“God crosses the boundary of divinity to become human without losing anything of divine nature. We call that the person of Jesus Christ.”
– Ilia Delio
Ilia Delio, in this sixth video of our seven-part series on “What is God Today?”, explores God and Cyborg Life: “God is a boundary breaker. If we live into it, we become part of God’s ongoing creativity. All boundaries that thwart love must be dissolved or overcome.”
by Jennifer Wallace
So, the question of cyborgs.
I know this is a difficult term for some because it’s so strange to us. It sounds like something right out of science fiction. And, of course, cyborgs—with computer technology—all emerged around the same time period, which would be the mid-20th the 50’s and early 60’s. And basically, what we learned in that period, as we began to study nature in different ways, was that nature is information- driven, that nature works by complex dynamical systems, that nature works by feedback loops, that cybernetics is part of the way systems work in nature. So, building a computer just seemed a way of extending what nature has already been for some 13.7 billion years. The cyborg symbolized for us that what we count as human should not just be assumed. The human is not a fixed entity. We’ve never been fixed, by the way. We have emerged after a long period of time in evolution and therefore, the bounds of what we are can change and they are changing.
So, why is that? Now we go back to the ground of our being. From a religious perspective we name that ground, as our creator, as God. And so—God as a boundary crosser. God, you might say, crosses the boundary of divinity to become human without losing anything of divine nature. And we call that the person of Jesus Christ.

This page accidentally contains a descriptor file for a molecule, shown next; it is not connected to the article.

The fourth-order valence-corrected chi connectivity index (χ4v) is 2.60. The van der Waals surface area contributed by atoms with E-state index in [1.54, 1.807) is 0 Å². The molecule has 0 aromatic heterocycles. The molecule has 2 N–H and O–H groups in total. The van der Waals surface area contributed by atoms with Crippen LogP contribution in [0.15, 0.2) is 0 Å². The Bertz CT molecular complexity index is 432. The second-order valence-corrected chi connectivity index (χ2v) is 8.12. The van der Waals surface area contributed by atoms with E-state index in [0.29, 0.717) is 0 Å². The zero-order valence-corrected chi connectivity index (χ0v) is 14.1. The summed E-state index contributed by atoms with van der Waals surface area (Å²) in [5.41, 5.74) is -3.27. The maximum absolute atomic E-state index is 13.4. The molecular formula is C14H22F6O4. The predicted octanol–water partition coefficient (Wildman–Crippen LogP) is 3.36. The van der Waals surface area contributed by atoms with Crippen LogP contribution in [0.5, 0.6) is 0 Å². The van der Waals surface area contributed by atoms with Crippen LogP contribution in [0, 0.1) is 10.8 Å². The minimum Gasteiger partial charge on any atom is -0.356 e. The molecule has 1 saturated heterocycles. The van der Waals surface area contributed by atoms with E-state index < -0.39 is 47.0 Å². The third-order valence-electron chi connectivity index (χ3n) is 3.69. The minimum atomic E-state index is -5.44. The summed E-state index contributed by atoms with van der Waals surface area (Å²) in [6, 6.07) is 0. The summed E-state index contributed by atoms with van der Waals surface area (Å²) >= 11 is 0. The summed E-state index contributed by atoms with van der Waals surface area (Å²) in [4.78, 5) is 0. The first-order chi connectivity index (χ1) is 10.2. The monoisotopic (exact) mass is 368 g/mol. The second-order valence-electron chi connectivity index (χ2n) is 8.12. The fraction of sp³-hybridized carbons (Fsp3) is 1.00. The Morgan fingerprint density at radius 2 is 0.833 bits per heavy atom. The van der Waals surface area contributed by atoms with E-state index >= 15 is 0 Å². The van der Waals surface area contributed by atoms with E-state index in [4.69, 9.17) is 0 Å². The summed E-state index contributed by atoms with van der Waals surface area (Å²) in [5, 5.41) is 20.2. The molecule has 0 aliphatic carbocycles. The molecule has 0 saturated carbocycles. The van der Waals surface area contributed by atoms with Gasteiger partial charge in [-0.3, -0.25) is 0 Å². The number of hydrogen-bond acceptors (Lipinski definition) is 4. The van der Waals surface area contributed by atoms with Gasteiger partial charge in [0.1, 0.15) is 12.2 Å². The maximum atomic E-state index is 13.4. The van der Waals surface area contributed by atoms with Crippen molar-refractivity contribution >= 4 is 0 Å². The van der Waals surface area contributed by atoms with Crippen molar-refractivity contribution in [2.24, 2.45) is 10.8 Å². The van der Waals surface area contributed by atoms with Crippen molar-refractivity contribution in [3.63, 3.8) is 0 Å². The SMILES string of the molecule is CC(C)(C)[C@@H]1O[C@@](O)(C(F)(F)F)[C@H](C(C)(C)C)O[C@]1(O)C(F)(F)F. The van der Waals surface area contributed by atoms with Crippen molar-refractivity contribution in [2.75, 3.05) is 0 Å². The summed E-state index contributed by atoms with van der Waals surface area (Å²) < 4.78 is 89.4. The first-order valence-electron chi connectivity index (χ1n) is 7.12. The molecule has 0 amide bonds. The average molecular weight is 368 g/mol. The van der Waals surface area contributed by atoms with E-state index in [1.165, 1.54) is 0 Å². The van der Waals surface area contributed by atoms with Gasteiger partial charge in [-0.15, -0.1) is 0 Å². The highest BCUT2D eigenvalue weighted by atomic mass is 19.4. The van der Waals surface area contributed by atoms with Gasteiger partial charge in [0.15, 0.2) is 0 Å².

If we live into it, we become part of God’s ongoing creativity, which means we move out into the world in a creative stance, that we begin to form new wholes, we cross boundaries. We push boundaries aside and we say, “No, this boundary constricts what God is and what God is seeking to become in love. And therefore, all boundaries that thwart love must be dissolved or overcome.”
We are living in that centeredness of God’s being in love. We must be the boundary crossers. We must be the cyborgs. We must hybridize and bring together what’s still separated, what’s still subjugated, what’s still oppressed.
And this is where I see Jesus as cyborg. He’s the boundary breaker. He’s the trickster, as Donna Haraway says. That’s the one thing from the Christian side of things— it is not a domesticated religion. You don’t not sit in a comfortable center and give money in the box and think you’re going go to heaven.
You need to be a trickster, a boundary crosser. You need to be a boundary breaker because you are invited into a radicalization of love. That is what God is. The radicalization of love is the Incarnation. And what we are saying is that we are part of God’s Godness. We’re part of God’s life and that life is seeking to become more being in love and cannot do it without us.
So, welcome to Christianity.